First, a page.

Dahia al-Kahina of Mauritania was especially active in the North African resistance to the Arab invasions that occurred at the end of the seventh century.  About 690 she assumed personal command of the African forces, and under her aggressive leadership the Arabs were briefly forced to retreat. The Arab invaders of Africa were relentless, however, and as the African plight deteriorated, the dauntless Kahina ordered a scorched earth policy. The effects of the devastation can still be seen in the North African countryside.  According to tradition, Kahina eventually took her own life rather than admit defeat to the Arabs. With her death ended a magnificent attempt to preserve Africa for the Africans.

Queen Nzingha, also known as Ann Nzingha, was overlord of portions of both Angola and Zaire. She has been called the "greatest military strategist that ever confronted the armed forces of Portugal." Nzingha's military campaigns kept the Portuguese in Africa at bay for more than four decades. Her objective was nothing less than the complete and total destruction of the African slave trade. Nzingha sent ambassadors throughout West and Central Africa with the intent of enlisting a huge coalition of African armies to eject the Portuguese. Queen Nzingha died fighting for her people in 1663 at the ripe old age of eighty-one.  Africa has known no greater patriot.

In summary, and in the words of Dr. John Henrik Clarke, "The first accomplishment of the African woman, in partnership with the man, was the creation of a functioning family unit. This major step in human development laid the foundations of the organization of all subsequent societies and institutions. In Africa the woman's `place' was not only with her family. She often ruled nations with unquestioned authority."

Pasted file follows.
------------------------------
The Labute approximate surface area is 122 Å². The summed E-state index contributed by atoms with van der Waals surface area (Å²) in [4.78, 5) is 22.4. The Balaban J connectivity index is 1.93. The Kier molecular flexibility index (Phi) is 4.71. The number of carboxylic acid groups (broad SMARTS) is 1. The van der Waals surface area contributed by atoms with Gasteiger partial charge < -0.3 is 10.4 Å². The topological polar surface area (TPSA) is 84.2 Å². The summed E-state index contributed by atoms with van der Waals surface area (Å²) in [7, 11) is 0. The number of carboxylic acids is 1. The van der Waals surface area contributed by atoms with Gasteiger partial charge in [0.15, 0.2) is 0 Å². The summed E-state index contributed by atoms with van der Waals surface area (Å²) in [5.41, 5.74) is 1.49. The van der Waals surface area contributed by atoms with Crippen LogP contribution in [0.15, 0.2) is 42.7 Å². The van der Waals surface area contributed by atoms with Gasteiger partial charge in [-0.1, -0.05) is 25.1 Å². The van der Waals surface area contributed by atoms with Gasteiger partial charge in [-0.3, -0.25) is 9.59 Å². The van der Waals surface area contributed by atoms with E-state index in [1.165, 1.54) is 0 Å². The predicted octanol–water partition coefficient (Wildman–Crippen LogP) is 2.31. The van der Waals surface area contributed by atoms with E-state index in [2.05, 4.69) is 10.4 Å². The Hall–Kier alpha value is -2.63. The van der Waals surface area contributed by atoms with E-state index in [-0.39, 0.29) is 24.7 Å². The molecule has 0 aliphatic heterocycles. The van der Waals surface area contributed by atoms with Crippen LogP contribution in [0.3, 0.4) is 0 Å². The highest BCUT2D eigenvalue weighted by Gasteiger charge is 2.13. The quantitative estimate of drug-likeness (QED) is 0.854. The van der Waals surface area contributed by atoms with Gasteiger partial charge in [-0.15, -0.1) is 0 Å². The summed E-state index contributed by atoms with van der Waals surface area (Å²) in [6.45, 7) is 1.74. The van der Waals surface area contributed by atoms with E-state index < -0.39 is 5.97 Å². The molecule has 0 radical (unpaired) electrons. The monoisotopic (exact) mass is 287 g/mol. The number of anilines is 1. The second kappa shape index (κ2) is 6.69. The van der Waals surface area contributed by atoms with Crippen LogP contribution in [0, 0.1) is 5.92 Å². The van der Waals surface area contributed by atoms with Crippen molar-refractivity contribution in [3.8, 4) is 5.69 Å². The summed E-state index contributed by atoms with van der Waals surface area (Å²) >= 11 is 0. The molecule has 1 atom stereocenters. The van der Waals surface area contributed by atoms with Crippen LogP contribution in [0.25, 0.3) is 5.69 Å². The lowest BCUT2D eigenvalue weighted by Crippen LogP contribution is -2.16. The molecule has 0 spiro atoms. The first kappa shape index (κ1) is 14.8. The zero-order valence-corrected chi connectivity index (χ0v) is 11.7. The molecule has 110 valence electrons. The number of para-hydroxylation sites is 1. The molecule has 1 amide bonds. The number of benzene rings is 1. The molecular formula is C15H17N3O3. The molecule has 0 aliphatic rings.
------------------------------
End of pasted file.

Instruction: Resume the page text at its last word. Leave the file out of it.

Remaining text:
What's in a Name? Goddesses Have Always Been Worshipped

By Rasna Warah
The Nation,


5 May 2008

Last weeek, PCEA moderator David Githii banned the use of the word "harambee" - the national rallying cry popularised by Mzee Jomo Kenyatta - from his congregation' s vocabulary and urged the rest of Kenyans to do the same. Apparently, the pastor believes that because the word originated from an invocation to the Hindu goddess "Ambee", it is having a negative spiritual effect on the country's mostly Christian population.

According to folklore, in the days when the Uganda Railway was being built between 1896 and 1902, Hindu labourers would shout the words "Har Ambee" (much like the Catholic invocation Hail Mary) when pulling heavy loads together.
This act of "pulling together" is what gave the words new meaning in post-independence Kenya when Kenyatta would urge Kenyans to unite for the development of the country. During this time, the word harambee was also used to fund-raise for several community-based projects around the country.

If the pastor had objected to the very concept of harambee, which got horribly twisted in the Moi era when it was used to extort money from people and was the vehicle through which many corrupt deeds were committed, I might have understood, but to say that the word itself carries negative connotations, is, to say the least, far-fetched.

Until I heard it from the Rev Githii, I had no idea that Ambee was a Hindu goddess.
My main source of information on this Hindu deity was, ironically, a Christian online magazine that suggested that Kenya was disaster-prone because it worshipped a Hindu goddess, and that the USA was a superpower because the words "In God We Trust" appear on the US dollar!